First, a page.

The Fight for a Non-Existent Throne

Squabbles over succession to royal thrones in Europe have not been uncommon over the last 1000 years – particularly over the throne of France. Since the House of Bonaparte was overthrown in 1870 during the Franco-Prussian War, there has been no French crown to wear and no French throne to sit on. One would have assumed that that would be the end of conflict over who is the rightful monarch – that has not been the case.

Monarchist movements in France have failed to gain any traction among the electorate, although many royalists gravitate towards the nationalist National Front movement. Alliance Royale are the largest royalist movement, but they are still a tiny party with no representation in the French or European Parliaments. With a growing right in French politics, the monarchists may never have a greater opportunity to restore a constitutional monarchy, but unfortunately for French royalists, they are far more disunited than they need to be to have a chance at restoring relevance to the fight to be the legitimate claimant to the French throne.

Last week the Orléanist royalists broke out in a bitter dispute over who should be the successor to Henri d’Orléans as Count of Paris and Duke of France (and by extension, as the head of the House of Orléans and its claim to the French throne). The current heir, Prince François, is severely disabled and on the 1st August, Prince Jean – Henri’s second son who would become regent upon his brother’s succession – released a statement arguing that he should be considered the sole legitimate heir to the French throne upon his father’s death.

Henri remains unmoved in his belief that his eldest son should inherit his titles and his claim to the French throne, and that his second son should become the regent and administer the roles. With the Orléanist claim being the more popular one amongst French royalists, this kind of dynastic squabbling does nothing to promote the image that a monarchy would bring stability to French governance, advanced by Henri himself.

The situation becomes even more complex when you throw Louis Alphonse, second cousin to the King of Spain, into the mix. Louis Alphonse is the Head of the House of Bourbon and as such is regarded by Legitimist royalists as the rightful claimant to the French throne. His status as Head of the House of Bourbon is undisputed and he acts as the representative of Louis XVI on the Society of Cincinnati – although his claim to the Duchy of Anjou (long part of the French crown) is disputed. The Duchy of Anjou was given by Henri d’Orléans to Prince Charles Philippe, and as such the Orléanist royalists do not recognise Louis Alphonse’s claim to the Duchy.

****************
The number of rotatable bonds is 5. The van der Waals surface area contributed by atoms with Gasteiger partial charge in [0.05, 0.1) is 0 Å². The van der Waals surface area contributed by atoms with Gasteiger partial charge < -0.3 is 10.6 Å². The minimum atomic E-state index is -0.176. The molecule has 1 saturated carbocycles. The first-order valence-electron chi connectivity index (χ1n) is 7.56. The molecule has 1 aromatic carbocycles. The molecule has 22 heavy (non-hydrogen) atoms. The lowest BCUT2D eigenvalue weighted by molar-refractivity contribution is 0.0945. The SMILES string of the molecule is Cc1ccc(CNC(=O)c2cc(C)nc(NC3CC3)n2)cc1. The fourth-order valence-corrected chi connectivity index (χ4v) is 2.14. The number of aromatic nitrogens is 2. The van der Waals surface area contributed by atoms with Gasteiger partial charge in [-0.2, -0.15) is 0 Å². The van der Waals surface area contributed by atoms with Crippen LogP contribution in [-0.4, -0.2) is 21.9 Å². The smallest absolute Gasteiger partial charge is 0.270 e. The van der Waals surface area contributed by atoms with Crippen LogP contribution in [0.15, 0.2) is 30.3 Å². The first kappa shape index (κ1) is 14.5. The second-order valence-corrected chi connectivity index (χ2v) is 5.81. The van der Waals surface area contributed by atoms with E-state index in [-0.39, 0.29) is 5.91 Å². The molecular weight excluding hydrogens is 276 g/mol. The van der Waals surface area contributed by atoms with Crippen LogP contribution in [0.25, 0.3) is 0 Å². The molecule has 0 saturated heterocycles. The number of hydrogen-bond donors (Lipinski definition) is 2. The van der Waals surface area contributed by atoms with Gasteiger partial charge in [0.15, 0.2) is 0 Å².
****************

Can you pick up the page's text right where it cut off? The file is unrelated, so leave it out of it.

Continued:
There are also a third group of French royalists – those who support the return of the Empire ruled by the House of Bonaparte. The Bonapartist claim is as convoluted and disputed as the Orléanist one. Jean-Christophe, Prince Napoléon, was named as the heir to the House of Bonaparte and thus the Imperial House of France by his grandfather and inherited his royal claim in 1997. However, his father, Charles, also claims the Bonapartist succession.

With a multitude of claimants, the non-existent French throne does not look like the stable entity its royalist backers make it out to be. With the restoration of the monarchy an issue that could potentially return to the political agenda in France with the rise of right wing and nationalist movements, the quarrels between some of the oldest aristocratic families in Europe for the right to call themselves the true heirs of one of Europe’s oldest monarchies look set to ensure that the throne of France remains a non-existent one.

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